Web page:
The Carefully Crafted Franchise Agreement

May 8, 2014

Recent deal data shows that the Food & Beverage M&A market saw significant activity in 2013. Such activity is expected to continue into 2014, particularly with respect to franchisors and multi-unit franchisees. Private equity groups, for example, have increased their interest in large-scale franchisees, leading to financing by private equity and mezzanine lenders of some of the biggest franchisee deals in recent months. Franchisees have become an attractive target because the well-known brands carry less risk, can generate cash and often go for sales prices less than restaurant brands of similar size. Low-cost debt is helping fuel the acquisitions, but many groups also use sale-leaseback transactions to finance the deals. Given the current expectation of activity and increased interest, potential buyers of franchise operations should take care in their diligence review of all franchise documentation, particularly franchise agreements.

Recently, the U.S. District Court for the Northern District of Florida upheld the idea that a franchise relationship by itself does not create an agency relationship between a franchisor and franchisee. See Cain v. Shell Oil Co., 2014 U.S. Dist. LEXIS 3067. In upholding that well-established rule, the court disagreed with the argument that the franchise agreement established sufficient control by the franchisor, and on that basis, rejected the plaintiff’s argument that franchisor should be liable for an incident occurring at a franchised location based on an alleged agency relationship between franchisor and franchisee. The court noted that while the franchise agreement did contain minimum standards and conditions, “the means of satisfying these conditions are left to the control and discretion of” the franchisee.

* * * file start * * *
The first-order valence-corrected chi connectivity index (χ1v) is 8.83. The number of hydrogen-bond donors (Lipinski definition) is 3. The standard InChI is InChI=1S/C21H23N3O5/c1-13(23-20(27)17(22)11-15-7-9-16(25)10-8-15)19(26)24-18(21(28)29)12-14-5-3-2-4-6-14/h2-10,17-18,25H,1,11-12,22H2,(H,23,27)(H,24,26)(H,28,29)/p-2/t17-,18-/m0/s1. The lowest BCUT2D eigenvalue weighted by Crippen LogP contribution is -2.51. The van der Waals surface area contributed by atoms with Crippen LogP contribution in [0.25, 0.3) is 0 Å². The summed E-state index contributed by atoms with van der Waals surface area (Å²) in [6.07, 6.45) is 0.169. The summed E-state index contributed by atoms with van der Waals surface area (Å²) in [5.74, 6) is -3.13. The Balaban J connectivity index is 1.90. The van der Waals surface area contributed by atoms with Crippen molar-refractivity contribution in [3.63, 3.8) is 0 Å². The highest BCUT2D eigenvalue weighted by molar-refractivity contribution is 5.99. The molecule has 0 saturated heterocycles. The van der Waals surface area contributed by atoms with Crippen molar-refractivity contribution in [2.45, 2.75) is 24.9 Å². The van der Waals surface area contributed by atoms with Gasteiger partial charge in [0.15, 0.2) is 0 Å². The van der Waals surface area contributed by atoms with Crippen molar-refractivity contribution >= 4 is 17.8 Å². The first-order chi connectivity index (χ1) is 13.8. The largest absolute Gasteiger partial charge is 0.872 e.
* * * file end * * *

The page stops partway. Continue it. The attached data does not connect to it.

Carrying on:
Notably absent from the franchise agreement at issue were provisions deemed to control the franchisee’s day-to-day operations, such as requiring the franchisee to stock shelves in a specified manner and purchase from the franchisor a specific software package to use for inventory maintenance.

This case, along with others like it, demonstrates for franchisors and potential buyers and lenders the importance of carefully crafted franchise agreements. In drafting and reviewing franchise agreements, franchisors should consult with experienced advisors to avoid inadvertently assuming additional obligations. Additionally, buyers that plan to assume existing franchise agreements should conduct careful diligence to understand the potential risks associated with such agreements.

The food and beverage and private equity teams at McGuireWoods are dedicated to keeping clients advised of new legislative and business developments as they occur. If you have any questions regarding these issues, please feel free to contact your primary attorney at McGuireWoods, or any of the authors.